Five Design Trends From Salone Del Mobile 2019
From the influence of the 1970s to the use of recycled materials – how to update your home according to this year’s furniture fair in Milan
Curved Chaise, 2017, by Ms Anna Karlin. Solid steel, antique brass and cotton/linen textiles. Photograph courtesy of Ms Anna Karlin
The weather during Milan Design Week is famously unpredictable. Sitting on the edge of spring – the event takes place over six days every April – occasionally it’ll be T-shirts, shorts and negronis in the blazing heat, while other years, it’ll be a complete wash-out. This year it was, appropriately, a tale of two climates. The first three days were sunny, followed by days of miserable rain, which was a neat metaphor for the festival itself. While there was jubilance and decadence in the many maximalist displays on show, there was also a deeper, slightly darker undercurrent that was equally apparent. This felt new – 2019 was the year that Salone del Mobile had something to say. Not just on style, but on sustainability and, put simply, the sheer volume of stuff in our lives.
01. The 1970s
Pantonova, 2019, by Mr Verner Panton for Montana (originally designed 1971). Modular wire seating system. Photograph by Mr Martin Solyst, courtesy of Montana
The 1970s trend began in subtle earnest last year with the popularity of beige and brown tones but 2019 saw its whole-hearted embrace. Mr Raf Simons brought back corduroy fabrics for his fabric collection with Kvadrat, Danish brand Montana re-issued the Pantonova steel-wire sofa designed by Mr Verner Panton, which featured in 1977’s The Spy Who Loved Me, while Milanese firm Dimore Studio recreated the apartment of design icon Ms Gabriella Crespi in its show. It was an explosion of bamboo and cane furniture, burgundy shag pile rugs, leopard-print walls and, in one room, mounds of white sand that would have put the loos at Studio 54 to shame.
That the recent move towards maximalism has taken up comfortable residence next to the 1970s revival is, in some ways no surprise. Despite its superficial brassiness and tasteless glamour, it was a decade attached to earthy colours such as olive green and brown, natural materials (well, faux fur and animal print in this case) and handicrafts (rattan, anyone?). There’s so much talk about how we yearn for real-life experiences in the digital age: what era provides a more experiential experience than the mad 1970s? Its boldness and bad tastes brilliantly jar with the glossy digitalised minimalism of modern life in 2019 and this was ubiquitous at Salone.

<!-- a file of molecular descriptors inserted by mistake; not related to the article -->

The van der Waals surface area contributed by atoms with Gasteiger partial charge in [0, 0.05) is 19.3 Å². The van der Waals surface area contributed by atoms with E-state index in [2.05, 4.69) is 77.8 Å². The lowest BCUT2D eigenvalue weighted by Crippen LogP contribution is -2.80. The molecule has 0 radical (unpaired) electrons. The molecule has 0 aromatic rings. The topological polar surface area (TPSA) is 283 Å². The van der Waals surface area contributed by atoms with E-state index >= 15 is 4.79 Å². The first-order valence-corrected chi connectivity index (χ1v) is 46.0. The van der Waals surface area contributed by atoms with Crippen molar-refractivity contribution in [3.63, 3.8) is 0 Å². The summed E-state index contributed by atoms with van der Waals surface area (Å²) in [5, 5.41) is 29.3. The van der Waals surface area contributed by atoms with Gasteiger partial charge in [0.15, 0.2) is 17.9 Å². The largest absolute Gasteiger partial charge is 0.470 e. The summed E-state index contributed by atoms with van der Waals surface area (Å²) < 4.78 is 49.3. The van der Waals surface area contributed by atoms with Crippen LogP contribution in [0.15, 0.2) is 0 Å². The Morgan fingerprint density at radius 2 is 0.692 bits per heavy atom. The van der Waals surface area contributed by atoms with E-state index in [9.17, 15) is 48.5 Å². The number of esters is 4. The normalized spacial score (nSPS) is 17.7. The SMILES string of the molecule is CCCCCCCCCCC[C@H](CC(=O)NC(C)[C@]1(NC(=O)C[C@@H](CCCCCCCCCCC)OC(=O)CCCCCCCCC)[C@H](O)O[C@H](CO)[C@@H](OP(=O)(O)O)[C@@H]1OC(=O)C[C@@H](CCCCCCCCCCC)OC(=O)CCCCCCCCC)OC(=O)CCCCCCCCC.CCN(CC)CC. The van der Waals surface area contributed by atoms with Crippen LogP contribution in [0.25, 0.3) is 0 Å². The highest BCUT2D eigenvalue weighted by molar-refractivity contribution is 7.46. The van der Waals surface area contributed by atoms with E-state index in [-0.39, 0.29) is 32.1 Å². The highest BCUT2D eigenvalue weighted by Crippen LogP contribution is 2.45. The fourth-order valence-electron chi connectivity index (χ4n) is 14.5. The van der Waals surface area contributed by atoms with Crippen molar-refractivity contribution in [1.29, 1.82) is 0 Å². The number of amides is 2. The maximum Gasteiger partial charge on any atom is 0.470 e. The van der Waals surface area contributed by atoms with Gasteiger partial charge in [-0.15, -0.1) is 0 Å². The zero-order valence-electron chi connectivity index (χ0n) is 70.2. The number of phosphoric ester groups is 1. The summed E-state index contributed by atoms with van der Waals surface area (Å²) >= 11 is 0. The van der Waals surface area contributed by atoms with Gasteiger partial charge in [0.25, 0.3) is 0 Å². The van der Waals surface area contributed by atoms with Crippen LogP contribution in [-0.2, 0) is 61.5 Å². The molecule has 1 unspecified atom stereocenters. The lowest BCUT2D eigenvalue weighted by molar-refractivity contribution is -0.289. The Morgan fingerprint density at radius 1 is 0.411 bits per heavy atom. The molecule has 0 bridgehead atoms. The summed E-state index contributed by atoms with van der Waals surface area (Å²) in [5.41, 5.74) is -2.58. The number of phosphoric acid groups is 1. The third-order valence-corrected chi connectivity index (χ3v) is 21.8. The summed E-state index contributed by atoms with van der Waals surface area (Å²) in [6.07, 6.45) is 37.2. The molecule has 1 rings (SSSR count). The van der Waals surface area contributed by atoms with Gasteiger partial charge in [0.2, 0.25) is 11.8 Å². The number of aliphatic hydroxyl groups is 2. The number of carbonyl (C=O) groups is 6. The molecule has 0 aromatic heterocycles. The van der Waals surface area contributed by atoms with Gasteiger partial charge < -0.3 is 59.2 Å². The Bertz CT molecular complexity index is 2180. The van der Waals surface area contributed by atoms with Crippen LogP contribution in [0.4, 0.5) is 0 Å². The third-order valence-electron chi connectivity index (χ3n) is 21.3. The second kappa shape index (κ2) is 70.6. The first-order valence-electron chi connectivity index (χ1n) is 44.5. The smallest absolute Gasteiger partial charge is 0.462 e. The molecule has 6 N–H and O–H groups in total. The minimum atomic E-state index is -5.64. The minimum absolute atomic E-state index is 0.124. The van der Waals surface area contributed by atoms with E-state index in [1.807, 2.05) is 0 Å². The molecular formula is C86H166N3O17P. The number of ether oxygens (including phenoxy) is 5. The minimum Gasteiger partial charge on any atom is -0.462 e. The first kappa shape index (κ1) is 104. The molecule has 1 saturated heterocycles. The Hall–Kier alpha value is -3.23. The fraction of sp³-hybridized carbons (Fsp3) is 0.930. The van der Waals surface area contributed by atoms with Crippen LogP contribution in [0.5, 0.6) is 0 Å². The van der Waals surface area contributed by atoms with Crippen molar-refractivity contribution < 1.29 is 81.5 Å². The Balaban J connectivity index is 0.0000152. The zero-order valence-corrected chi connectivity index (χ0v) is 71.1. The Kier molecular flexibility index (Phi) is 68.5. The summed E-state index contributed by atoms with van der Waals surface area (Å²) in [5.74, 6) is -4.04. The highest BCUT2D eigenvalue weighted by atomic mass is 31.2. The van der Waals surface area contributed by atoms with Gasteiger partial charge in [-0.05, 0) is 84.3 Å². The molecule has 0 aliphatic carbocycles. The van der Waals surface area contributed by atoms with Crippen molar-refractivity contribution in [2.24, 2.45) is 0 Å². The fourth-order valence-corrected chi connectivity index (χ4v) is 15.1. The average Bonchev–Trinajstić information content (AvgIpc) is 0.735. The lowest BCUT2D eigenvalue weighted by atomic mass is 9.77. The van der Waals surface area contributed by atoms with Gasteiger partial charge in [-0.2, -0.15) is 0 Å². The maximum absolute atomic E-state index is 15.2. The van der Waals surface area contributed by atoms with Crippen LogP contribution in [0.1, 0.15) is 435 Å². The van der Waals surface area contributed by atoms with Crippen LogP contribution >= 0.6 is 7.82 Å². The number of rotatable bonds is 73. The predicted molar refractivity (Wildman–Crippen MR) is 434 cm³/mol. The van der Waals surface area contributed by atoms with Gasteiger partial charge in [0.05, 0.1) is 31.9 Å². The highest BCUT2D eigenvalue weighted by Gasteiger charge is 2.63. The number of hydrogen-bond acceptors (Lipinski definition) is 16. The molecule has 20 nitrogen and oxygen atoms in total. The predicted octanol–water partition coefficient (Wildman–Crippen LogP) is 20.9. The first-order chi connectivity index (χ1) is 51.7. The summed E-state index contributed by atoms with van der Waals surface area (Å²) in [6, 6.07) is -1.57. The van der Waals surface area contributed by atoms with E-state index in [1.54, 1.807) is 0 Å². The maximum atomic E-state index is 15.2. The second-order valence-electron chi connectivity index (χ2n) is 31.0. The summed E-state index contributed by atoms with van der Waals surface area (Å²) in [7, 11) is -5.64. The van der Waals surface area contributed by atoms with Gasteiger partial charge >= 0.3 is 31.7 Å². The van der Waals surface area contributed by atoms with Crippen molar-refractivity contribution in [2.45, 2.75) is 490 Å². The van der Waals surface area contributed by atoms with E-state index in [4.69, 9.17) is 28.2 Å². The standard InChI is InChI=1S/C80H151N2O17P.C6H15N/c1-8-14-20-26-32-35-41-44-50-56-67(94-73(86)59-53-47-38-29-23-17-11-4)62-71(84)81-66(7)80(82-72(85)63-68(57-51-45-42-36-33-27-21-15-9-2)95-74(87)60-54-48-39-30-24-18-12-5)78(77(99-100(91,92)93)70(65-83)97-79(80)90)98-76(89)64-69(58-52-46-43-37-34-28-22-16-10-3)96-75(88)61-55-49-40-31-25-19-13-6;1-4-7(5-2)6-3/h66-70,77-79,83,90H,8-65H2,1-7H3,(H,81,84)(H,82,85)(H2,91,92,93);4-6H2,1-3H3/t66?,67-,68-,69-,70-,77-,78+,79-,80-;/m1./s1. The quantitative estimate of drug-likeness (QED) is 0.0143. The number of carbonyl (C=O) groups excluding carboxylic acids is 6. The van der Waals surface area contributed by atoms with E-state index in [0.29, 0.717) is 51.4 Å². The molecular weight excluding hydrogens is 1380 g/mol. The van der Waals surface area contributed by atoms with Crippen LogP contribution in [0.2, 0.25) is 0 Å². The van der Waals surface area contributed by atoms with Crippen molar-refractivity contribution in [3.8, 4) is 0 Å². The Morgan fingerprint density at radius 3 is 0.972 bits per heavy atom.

02. Natural Forms
Form, 2019, by Ms Anna Karlin. Cast bronze, handblown glass and marble works stretch between floor and ceiling. Photograph courtesy of Ms Anna Karlin
The presence of digital companies such as Google, Instagram, WeWork and Airbnb have crowded Milan Design Week in recent years. By strong contrast, furniture and forms that owe inspiration to the natural world – far, far away from anything vaguely technological – was a striking theme in 2019.
“As humans, we crave a connection to the natural world and are increasingly starved of it,” says New York-based designer Ms Anna Karlin, who debuted her latest collection of gentle, organically-shaped furniture in Milan, including lights that look like large glowing pebbles. “Spaces can help us overcome this.”
The sentiment was shared by US brand Apparatus, which presented embroidered hand-finished pendant lights and cabinets made of burl and eel skin at its moody showroom in Milan. The materials and craftsmanship is a missive to our connection with the natural world. “These materials recall a time and place in the past,” says creative director Mr Gabriel Hendifar. “I think of them as creating a kind of historical fantasy.”
This trend was also picked up in the first collection by Mauritius-based brand Cypraea, who showed a table made of lava stone and a cabinet inspired by waterfalls. At the Perfect Darkness installation, a show apartment designed by Msses Josephine Akvama Hoffmeyer and Elissa Ossino, the duo used organic touch points such as ceramics, wood and textiles to demonstrate our human need for the natural world in interior spaces.
03. Waste not, want not
ExCinere, 2019, by DZEK in collaboration with Formafantasma. Volcanic ash-glazed tiles. Photograph by Messrs Delfino Sisto Legnani and Marco Cappelletti, courtesy of Dzek
Exhibiting interesting processes instead of unnecessary product was a key theme in Milan this year. In the shadow of “peak stuff” – the now infamous declaration made by the former Ikea chief sustainability officer in 2016 – many designers are thinking about how we make things instead of what we consume.